The Guardian's first story in a series on US retailers' efforts to curb chemicals in household products poses the question: Are big-box stores like Target and Walmart shaping de facto industry standards for everyday products?
The article begins by describing our recent face-off with Revlon, the cosmetics giant that threatened us and the Campaign for Safe Cosmetics with legal action after we asked them to take cancer-causing chemicals out of their products.
In a perfect world, The Guardian's Marc Gunther writes, "the government would rely on sound science to regulate chemicals in personal and home care products, and consumers could safely assume that there's no need to worry about the things they buy." But, since that's not the case, Janet Nudelman, the Breast Cancer Fund's director of program and policy, argues that even though regulation is ideal, companies need to act on their own.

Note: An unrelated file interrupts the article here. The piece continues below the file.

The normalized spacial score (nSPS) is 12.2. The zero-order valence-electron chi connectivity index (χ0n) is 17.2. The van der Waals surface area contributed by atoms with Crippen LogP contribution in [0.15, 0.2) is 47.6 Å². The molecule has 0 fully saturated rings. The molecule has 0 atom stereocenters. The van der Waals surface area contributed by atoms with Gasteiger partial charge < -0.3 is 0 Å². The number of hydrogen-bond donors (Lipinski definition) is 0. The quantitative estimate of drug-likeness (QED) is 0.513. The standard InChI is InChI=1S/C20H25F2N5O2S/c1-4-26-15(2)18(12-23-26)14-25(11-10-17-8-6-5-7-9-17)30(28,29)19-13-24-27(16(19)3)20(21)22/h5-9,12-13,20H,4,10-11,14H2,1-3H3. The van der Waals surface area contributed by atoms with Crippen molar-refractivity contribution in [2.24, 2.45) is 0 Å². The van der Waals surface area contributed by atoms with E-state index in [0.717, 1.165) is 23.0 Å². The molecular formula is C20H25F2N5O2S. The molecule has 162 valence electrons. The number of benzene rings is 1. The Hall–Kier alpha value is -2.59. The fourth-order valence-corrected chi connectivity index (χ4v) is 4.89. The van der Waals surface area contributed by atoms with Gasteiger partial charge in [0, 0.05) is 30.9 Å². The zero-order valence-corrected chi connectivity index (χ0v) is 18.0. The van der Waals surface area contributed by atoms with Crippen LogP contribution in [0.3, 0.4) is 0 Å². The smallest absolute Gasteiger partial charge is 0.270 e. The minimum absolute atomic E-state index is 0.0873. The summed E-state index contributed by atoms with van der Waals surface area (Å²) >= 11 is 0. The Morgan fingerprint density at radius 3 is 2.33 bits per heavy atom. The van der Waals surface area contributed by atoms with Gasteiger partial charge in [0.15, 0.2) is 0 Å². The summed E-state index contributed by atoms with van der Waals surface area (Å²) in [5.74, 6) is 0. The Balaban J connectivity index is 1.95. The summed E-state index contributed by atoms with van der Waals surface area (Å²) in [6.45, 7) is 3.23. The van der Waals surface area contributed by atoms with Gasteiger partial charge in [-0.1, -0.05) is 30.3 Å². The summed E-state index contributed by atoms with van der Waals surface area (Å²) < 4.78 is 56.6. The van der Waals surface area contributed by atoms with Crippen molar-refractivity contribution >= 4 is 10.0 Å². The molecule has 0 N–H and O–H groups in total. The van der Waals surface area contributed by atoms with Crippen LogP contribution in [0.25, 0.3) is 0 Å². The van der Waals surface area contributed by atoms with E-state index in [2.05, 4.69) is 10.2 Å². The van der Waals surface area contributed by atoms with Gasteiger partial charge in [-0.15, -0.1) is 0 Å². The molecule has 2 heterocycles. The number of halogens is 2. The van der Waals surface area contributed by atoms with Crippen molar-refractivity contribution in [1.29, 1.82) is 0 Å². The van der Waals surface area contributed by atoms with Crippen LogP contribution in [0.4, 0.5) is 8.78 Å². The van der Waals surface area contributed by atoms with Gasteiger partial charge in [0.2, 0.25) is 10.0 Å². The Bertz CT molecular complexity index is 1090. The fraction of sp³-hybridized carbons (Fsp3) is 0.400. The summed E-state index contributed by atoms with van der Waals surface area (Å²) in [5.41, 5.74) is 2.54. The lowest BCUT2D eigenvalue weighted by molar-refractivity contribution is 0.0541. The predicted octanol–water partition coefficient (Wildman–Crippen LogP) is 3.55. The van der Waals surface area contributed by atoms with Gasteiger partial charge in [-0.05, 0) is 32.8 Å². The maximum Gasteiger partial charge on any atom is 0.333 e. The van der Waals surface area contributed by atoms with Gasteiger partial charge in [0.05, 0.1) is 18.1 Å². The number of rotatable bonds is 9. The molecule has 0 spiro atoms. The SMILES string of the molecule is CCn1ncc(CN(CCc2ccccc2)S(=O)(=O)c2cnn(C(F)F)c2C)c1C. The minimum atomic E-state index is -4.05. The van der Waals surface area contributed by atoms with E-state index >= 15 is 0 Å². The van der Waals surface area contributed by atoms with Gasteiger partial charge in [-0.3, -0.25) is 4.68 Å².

"Manufacturers should be voluntarily moving toward safer alternatives because they're out there," she says. "A corporation with a good conscience that cares about consumers shouldn't need a law."
Follow the full series at The Guardian's sustainable business page for more to come this week.